Cincinnati natives recount horrific scene after surviving deadly shooting in Las Vegas

CINCINNATI, OH (FOX19) - Two women who were raised in the Cincinnati area are recounting the disturbing and devastating things they witnessed after they survived the deadly shooting in Las Vegas.

Vanessa Diemert and Lisa Wendt are sisters who both grew up in Loveland. Wendt still lives in Loveland, but Diemert now lives in California with her husband.

The three of them attended the Route 91 Harvest Music Festival in Las Vegas over the weekend. They have attended several years in a row and have always had a good time. However, this year, the sisters said the powerful events that unfolded right in front of their eyes almost feels like too much to bear. 

"It still feels like it's not real," Wendt told FOX19 NOW via FaceTime.

Wendt and Diemert vividly remember how quickly things took a turn at the concert. They said people went from dancing to the music to collapsing to the ground.

The women said they heard what at first sounded like firecrackers. Only minutes later, they saw a group of men approaching. The men were shouting that there was gunfire and were telling people to run.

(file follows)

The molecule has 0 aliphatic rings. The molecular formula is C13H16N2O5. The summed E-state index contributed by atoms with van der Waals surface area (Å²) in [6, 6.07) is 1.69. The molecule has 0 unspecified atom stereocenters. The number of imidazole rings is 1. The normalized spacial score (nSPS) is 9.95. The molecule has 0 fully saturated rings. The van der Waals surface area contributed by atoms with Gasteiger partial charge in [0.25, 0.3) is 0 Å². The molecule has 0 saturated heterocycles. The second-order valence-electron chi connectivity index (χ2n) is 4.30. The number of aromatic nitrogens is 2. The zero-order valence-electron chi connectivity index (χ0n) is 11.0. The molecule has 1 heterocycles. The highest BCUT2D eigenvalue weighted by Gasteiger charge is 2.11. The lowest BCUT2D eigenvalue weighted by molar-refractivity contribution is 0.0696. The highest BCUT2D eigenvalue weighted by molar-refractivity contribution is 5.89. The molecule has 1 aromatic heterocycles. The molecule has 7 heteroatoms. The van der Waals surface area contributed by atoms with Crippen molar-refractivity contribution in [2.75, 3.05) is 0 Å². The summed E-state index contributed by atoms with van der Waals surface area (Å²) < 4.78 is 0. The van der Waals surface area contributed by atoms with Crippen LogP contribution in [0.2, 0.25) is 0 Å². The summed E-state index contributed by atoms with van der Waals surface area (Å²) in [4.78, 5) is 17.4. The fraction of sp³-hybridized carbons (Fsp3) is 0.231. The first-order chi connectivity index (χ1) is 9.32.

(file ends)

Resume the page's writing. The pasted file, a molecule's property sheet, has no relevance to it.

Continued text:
"There were people that we saw that were paralyzed by fear. They couldn't move," Diemert said on the FaceTime app. "We were just laying on top of each other. My husband was with us. At that point, we were just trying to figure out, what do we do."

In a matter of seconds, bullets were flying through the air, and concert-goers were ducking for cover. The women said that someone they didn't know offered a helping hand and instructed them to follow him to safety.

"We were holding each other's hands, and the gunshots, at that point, that round had stopped, and we knew this is our time. We need to get out of here," Wendt said.

Using bleachers as barriers, they made their escape in between gunshots. They eventually got out unharmed.

"Unfortunately, along the way, we saw some people who had not made it," Diemert said. "There were shoes everywhere and clothing, just a terrible sight."

Even after they got out of the venue, the sisters said that the chaos continued with dozens of people screaming, hiding and searching for answers.

The two said despite how terrible the tragedy was, they were stunned by the overwhelming compassion that was shared among strangers while everything was going on.

"You had so many people that were running towards it [gunfire], wanting to help, trying to find people who were injured to help them get away," Diemert said.

Diemert and Wendt said they are currently spending time with family. They are trying to figure out how to cope and how to move forward from something they will carry with them for the rest of their lives.

"Just being thankful and grateful that we did make it out because there's so many who didn't," Diemert said.

Both of the women said they are looking for ways to help the victims and their families.

Wendt plans to return to Cincinnati soon.

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